Old Pueblo Coin – Tucson, AZ Finest Coin Dealer

The Coin Geek

Gold Standing Liberty Quarter

The US Mint came out with a gold version of the Mercury dime earlier this year to mark the 100 anniversary of the coin. The same will be true for both the Standing Liberty Quarter and the Walking Liberty half dollar.

There was a lot of hullabaloo about the way the mint sold the Mercury dime. It had a mintage of 125,000 pieces, but you could order up to 10. This caused a stir because it sold out in less than 45 minutes.  Many consumers were frustrated with the process.

According to the Mint Website the new Gold Quarter (set to be issued September 8, 2016) will have a mintage of 100,000 and a household limit of 1! Can you say ”knee-jerk reaction”.

I suppose the mint really wants people to have a shot at getting one…but only one! I think the mint may anger just as many people by having a limit of 1 per household. Many people I know want things in quantities of 2 or 3. Not necessarily 10, but enough to buy one for each kid, or one for them and one for their spouse. You get the idea.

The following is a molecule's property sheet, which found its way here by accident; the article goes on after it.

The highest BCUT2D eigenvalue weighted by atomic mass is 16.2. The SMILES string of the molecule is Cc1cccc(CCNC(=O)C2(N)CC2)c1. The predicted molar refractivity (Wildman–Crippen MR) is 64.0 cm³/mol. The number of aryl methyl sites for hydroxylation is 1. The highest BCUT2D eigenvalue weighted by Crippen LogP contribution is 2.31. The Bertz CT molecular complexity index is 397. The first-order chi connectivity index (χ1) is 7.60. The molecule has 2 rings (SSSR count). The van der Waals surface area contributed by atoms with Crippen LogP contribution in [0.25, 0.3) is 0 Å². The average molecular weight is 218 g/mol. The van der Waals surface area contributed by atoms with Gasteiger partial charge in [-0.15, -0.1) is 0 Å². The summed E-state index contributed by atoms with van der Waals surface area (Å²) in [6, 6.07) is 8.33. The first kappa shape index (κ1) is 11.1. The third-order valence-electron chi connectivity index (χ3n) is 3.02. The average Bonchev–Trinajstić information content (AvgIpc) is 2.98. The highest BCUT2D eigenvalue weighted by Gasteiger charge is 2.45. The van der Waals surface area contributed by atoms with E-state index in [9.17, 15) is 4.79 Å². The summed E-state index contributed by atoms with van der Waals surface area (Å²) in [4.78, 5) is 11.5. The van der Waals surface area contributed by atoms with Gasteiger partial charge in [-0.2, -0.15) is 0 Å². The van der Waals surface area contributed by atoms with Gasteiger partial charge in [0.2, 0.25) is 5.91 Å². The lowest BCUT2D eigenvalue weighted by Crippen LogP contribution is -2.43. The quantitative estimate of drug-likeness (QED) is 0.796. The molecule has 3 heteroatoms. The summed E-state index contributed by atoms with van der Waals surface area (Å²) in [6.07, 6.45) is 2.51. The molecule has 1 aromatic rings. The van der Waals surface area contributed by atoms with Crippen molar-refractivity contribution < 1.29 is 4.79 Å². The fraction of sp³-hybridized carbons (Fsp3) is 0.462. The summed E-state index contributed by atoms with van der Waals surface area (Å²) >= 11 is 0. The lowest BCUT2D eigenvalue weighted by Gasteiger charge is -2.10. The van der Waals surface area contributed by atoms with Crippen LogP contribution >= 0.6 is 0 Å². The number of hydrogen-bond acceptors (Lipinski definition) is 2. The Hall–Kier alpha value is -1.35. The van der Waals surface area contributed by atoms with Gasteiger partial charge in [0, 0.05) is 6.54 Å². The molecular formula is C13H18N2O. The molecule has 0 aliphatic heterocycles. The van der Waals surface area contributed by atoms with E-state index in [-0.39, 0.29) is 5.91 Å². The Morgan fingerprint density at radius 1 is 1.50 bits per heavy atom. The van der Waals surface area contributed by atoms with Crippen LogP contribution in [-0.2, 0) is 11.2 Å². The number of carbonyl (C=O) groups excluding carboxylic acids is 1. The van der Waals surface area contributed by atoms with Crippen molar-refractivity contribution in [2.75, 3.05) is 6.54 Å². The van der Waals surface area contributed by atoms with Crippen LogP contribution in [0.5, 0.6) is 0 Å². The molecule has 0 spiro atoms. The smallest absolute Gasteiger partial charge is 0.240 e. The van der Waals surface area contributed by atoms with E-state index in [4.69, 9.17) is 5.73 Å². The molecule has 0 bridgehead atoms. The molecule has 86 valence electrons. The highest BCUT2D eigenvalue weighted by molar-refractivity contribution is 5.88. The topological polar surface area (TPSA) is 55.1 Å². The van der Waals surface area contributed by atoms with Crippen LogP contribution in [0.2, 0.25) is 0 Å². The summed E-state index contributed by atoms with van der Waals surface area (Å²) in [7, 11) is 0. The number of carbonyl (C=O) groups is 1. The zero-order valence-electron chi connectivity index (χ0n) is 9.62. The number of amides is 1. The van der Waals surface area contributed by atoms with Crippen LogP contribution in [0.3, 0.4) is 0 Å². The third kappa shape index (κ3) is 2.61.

With the dime many people with an entrepreneurial spirit bought 10 so they could sell some off and keep the rest. It will be interesting to see what happens with those people when it comes to the Gold Quarters. Will all those people avoid buying one – “how can I make money if I just get one?”, causing it to not sell out and causing the secondary market to be weak by having demand met at the day of issue? Or will it still sell out quickly (in a matter of hours – depending on how well the US mint website can handle the load).  In which case the dealers will quickly start issuing higher buy out prices to get  some for customers who were unable to get one?

It will be interesting to see if this 1 per household issue starts a new trend with the mint. If it causes the coin to not sell out then the mint just hurt themselves. That would be the egalitarian way, the American way…or wait…the French way of doing things!

Posted in: Uncategorized

Leave a Comment: (0) →

Leave a Comment


8 − one =